by Debbie Hodge
The stability of threes
Speech coaches, writers, and comedians all understand that ideas presented in threes are more easily understood and remembered. Consider:
- William Shakespeare’s “Friends, Romans, Countrymen . . .”
- Abraham Lincoln’s “. . . government of the people, by the people, for the people.”
- “Three ducks went into a bar . . . “ (or three anything went somewhere as the setup to a joke).
We feel like we’re on solid ground when we’re taking things in in threes. Life feels orderly and stable.
That’s why a design like the one on “Playing Farm” works. While it denies us traditional margins, bleeding elements off the page and winding white space among the elements, it’s based upon three groupings. The central grouping of three photos is backed up by a foundation made of three journaling cards and three sticker flowers.
Serious play is a busy layout made accessible with a design based upon threes.
Three framed bits of patterned paper act as the foundation for the large focal-point photo. Three more small framed images (two photos and a framed embellishment) comprise the top layer of the page. There is a lot going on, but items are organized into three groupings: foundation, focal-point, and supporting—and two of those groupings each hold three elements. (Read even more about this kind of design here.)
Repetitions of three
When you’re working with three elements you’ve just enough to set up a pattern, and, thus, repetitions and rhythm.
Snow White is visited three times by her wicked stepmother. Jack climbs the beanstalk three times, and so very many protagonists are offered three wishes.
size & shape repetitions
Working with three photos of the same orientation is one of my favorite ways to put together a page quickly and easily. You can line them up all nice and tidy as Amy has done on “Xmas Charm” or you can do a bit of staggering as I’ve done on “Jumping the Gun.”
A “claptrap” is a rhetorical device (without a whole lot of deep meaning) that uses threes to gain audience applause. Consider “Veni, vidi, vici,” “Location, location, location,” and “Lies, damned lies, and statistics.”
The repetitions appeal and get us clapping – as I want to do when I look at Kayleigh’s “DQ Night” and the repetitious “fun fun fun” below the photo block.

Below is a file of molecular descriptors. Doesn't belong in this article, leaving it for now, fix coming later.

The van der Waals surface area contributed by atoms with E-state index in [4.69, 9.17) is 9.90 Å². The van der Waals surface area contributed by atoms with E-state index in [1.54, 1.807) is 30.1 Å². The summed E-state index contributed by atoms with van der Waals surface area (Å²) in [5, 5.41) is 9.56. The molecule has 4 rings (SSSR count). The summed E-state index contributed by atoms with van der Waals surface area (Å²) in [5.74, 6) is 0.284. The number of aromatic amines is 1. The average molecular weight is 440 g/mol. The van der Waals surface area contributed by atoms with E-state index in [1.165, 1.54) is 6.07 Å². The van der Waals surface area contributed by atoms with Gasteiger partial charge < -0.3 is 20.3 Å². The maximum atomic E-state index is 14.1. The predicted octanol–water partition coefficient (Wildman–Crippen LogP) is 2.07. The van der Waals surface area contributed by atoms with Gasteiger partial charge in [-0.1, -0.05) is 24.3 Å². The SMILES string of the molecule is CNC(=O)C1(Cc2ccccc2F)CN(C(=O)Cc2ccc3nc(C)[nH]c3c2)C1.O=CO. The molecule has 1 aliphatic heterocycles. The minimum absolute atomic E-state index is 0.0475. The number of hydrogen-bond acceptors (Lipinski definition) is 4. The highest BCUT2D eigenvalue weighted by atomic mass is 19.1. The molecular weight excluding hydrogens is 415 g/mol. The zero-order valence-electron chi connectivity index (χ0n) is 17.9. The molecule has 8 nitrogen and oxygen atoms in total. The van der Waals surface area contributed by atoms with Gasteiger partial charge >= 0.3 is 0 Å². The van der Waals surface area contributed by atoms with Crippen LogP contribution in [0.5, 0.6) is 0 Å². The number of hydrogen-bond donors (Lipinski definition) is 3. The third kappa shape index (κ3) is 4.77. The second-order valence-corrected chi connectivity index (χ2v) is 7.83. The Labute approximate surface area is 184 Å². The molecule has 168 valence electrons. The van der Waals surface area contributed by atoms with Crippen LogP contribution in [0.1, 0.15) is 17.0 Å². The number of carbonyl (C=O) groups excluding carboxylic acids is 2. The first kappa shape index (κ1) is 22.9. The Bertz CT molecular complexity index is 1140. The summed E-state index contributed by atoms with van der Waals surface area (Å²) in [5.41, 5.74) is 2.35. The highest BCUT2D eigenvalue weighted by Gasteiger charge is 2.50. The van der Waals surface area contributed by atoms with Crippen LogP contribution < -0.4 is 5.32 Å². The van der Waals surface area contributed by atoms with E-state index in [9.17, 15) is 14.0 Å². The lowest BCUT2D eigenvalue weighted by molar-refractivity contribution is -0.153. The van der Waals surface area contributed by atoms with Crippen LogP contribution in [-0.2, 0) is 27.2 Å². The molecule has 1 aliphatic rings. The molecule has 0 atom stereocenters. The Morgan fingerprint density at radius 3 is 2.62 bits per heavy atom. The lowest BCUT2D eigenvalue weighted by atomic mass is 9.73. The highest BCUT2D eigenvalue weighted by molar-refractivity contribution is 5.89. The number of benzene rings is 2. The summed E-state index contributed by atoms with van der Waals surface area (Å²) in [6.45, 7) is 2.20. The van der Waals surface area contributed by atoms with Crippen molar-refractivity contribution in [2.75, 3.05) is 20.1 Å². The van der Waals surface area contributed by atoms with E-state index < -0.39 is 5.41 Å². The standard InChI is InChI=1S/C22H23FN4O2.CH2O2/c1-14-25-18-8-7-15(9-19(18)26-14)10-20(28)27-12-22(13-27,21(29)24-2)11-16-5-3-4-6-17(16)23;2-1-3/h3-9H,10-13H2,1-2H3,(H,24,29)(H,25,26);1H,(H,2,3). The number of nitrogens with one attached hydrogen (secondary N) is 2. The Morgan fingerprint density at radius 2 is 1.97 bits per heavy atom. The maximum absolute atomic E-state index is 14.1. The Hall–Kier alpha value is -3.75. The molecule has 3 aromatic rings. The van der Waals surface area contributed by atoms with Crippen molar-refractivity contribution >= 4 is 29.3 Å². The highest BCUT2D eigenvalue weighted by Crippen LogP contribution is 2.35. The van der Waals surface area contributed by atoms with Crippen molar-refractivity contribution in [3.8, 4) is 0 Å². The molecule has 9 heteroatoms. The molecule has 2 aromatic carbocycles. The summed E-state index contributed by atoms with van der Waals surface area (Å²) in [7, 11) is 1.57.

On her playful “Don’t Leave Your Mother,” Doris placed three clouds across the top of her layout—metaphorically putting a sky above her son’s head and setting the scene for her message to him.
Check out the cluster of three yellow buttons on Celeste’s “Silver” and the three snowmen on Emily’s “SnowHorse.” They’re grouped together just like I imagine those three bears to be—and they make delightfully charming embellishment spots.
You only need three to make a pattern
Three is the smallest number you need to create a pattern – and to signal a pattern broken.
Consider the numbers 2, 4, and 8. Once you see the “8” you understand this is a pattern of doubling rather than of adding 2.
Check out the column of three embellishments at top right on “Life is a Highway” and the circle-square-circle pattern they create. It’s fun, it’s eye-catching, and . . . it’s a grouping of three!
On my layout “Schlepper,” I place a pattern of small buttons: two together on the left of the photo and one on the right. The eye connects these and registers a pattern of “close, close, space.”
Creating a progression with three
Three is a number that’s just enough for creating a progression. It’s the shape of successful fairy tales, novels and films: the three-act structure. It’s all about a beginning, middle, and end and the inherent tension that keeps you turning the page, tuning in, or following the visual path on a scrapbook page.
Creating a visual triangle of three points that stand out (by repeating something three times) is one of my favorite ways to set up flow (or progression) on a scrapbook page.
On “Yummy Easter,” Kayleigh has incorporated three oh-so-bright pink spots that you can’t miss. The pink “yummy” tells you to start here—and then your eye moves naturally down to the pink clip at bottom right and then over to the elephant’s ear.
Now it’s time for me to tell you to get going with threes on your own scrapbook pages, which just might be better said as “Ready, Steady, Go!”
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